In Vaishnava iconography Krishna’s ‘tri-bhang’ posture has two forms; in one, he stands on the right foot, as in this image, and the left is angularly curved; and in the other, it is just the other way, that is, he stands on the left foot and the right is curved in ‘tri-bhang’. The Radha factor is quite significant in determining the two modes. In routine when Radha and Krishna are portrayed or cast together Krishna is usually in ‘tri-bhang’. His straight-standing images are almost nil. In statues in which he has been cast with Radha it is invariably the right leg that is curved for modeling the figure into ‘tri-bhang’. The left is rendered straight aligning with Radha’s figure. It is not, however, the uniform rule, at least not so strictly followed in case of isolated sculptures.
Sometimes a ‘tri-bhang’ posture seems to be used for anatomical balance and balancing the two figures. Conceived with sound aesthetics in this statue the curve in the left leg delightfully aligns with the slanting form of the flute. Such amicability is the essence of ‘tri-bhang’ posture. A triply curved left leg extended towards Radha would awkwardly come in between Krishna and Radha, hence the ‘tri-bhang’ being preferred on the right side, not left. ‘Tri-bhang’, a ‘lalita-rupa’ revealing beauty of form, is sometimes seen as Radha’s feminine aspect blended in Krishna’s form. Hence, in an isolated sculpture of Krishna ‘tri-bhang’ is sometimes seen as symbolically manifesting Radha or as alternating the absence of Radha’s personalized form. Under Indian iconographic norms Radha’s place is on Krishna’s left; hence, the ‘tri-bhang’ meant to symbolise Radha essentially manifests on the left.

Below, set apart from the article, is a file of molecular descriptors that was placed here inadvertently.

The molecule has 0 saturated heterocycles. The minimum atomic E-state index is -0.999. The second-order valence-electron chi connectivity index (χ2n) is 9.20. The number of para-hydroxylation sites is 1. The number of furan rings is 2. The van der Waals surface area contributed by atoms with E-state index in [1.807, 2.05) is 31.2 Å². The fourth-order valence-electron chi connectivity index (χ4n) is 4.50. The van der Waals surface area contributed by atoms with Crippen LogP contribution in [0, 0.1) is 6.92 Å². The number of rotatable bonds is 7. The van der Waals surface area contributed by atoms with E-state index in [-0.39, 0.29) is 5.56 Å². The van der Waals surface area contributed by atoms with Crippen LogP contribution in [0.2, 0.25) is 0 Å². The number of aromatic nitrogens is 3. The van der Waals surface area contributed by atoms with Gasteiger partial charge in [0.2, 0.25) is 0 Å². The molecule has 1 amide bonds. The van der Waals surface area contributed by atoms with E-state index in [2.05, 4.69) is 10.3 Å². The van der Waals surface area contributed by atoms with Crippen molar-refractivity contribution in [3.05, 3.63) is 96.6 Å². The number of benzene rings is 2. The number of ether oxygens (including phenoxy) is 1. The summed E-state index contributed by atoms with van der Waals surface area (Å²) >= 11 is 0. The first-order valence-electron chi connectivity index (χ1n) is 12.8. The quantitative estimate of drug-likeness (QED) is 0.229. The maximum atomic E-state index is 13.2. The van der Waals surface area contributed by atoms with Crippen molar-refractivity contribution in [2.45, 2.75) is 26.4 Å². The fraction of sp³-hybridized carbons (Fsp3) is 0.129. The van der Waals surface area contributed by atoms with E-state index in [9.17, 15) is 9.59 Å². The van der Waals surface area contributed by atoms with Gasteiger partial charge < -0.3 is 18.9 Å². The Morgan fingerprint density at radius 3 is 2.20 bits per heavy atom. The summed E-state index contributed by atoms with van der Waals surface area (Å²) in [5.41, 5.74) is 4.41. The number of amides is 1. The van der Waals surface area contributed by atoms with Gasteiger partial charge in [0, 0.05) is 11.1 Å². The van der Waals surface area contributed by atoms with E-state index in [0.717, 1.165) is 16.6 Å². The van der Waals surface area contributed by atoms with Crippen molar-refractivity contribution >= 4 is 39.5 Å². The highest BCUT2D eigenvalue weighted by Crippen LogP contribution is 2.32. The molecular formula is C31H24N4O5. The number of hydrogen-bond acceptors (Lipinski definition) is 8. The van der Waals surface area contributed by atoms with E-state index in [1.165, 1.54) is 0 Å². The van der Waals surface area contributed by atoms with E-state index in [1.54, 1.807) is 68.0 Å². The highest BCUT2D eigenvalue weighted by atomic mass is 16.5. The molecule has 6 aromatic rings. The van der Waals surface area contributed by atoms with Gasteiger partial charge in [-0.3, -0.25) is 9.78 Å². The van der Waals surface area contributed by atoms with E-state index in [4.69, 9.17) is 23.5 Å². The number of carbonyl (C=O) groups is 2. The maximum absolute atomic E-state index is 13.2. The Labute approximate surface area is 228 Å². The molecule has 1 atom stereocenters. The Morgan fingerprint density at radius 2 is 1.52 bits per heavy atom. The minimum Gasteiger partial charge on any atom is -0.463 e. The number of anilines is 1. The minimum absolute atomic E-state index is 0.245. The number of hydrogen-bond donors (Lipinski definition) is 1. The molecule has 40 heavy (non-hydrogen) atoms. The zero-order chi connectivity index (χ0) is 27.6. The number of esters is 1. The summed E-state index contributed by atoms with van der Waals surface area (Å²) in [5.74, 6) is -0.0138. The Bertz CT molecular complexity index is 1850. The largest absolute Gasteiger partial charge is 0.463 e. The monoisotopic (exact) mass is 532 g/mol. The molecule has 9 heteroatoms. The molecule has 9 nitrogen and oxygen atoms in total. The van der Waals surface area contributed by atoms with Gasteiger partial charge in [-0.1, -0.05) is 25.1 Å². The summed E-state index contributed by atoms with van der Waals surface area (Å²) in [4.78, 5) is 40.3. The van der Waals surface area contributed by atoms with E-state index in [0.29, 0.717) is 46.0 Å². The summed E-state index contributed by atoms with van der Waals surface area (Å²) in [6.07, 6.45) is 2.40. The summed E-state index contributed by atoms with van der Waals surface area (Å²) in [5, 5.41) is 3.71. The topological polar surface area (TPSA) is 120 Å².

Outstanding in plasticity, modeling and anatomical balance, as also in its artistic merit and worth, this resplendent image of Krishna is unparalleled in its iconography, figural grace and ornamentation which is both, lavish as well as elegant. Perfectly cast the statue equals the best of South Indian bronzes. A tall slender figure with highly balanced anatomy : round face, sharp features, well defined neck, subdued belly … elegantly pleated ‘antariya’ – lower wear, and every piece of ornament designed with its own distinction : ‘makara-kundalas’ – ear-ornaments designed like crocodile, towering crown with beautifully conceived back-support, multi-laced necklaces and garlands covering his neck and breast, belly-band with knot-like designed buckle, armlets, bracelets, girdles and decorative frills and laces of beads attached to them, besides the twice used ‘kirtimukha’ motifs – more characteristic features of South Indian iconography, all are attributes of a great masterpiece.
This description by Prof. P.C. Jain and Dr. Daljeet. Prof. Jain specializes on the aesthetics of literature and is the author of numerous books on Indian art and culture. Dr. Daljeet is the curator of the Miniature Painting Gallery, National Museum, New Delhi. They have both collaborated together on a number of books.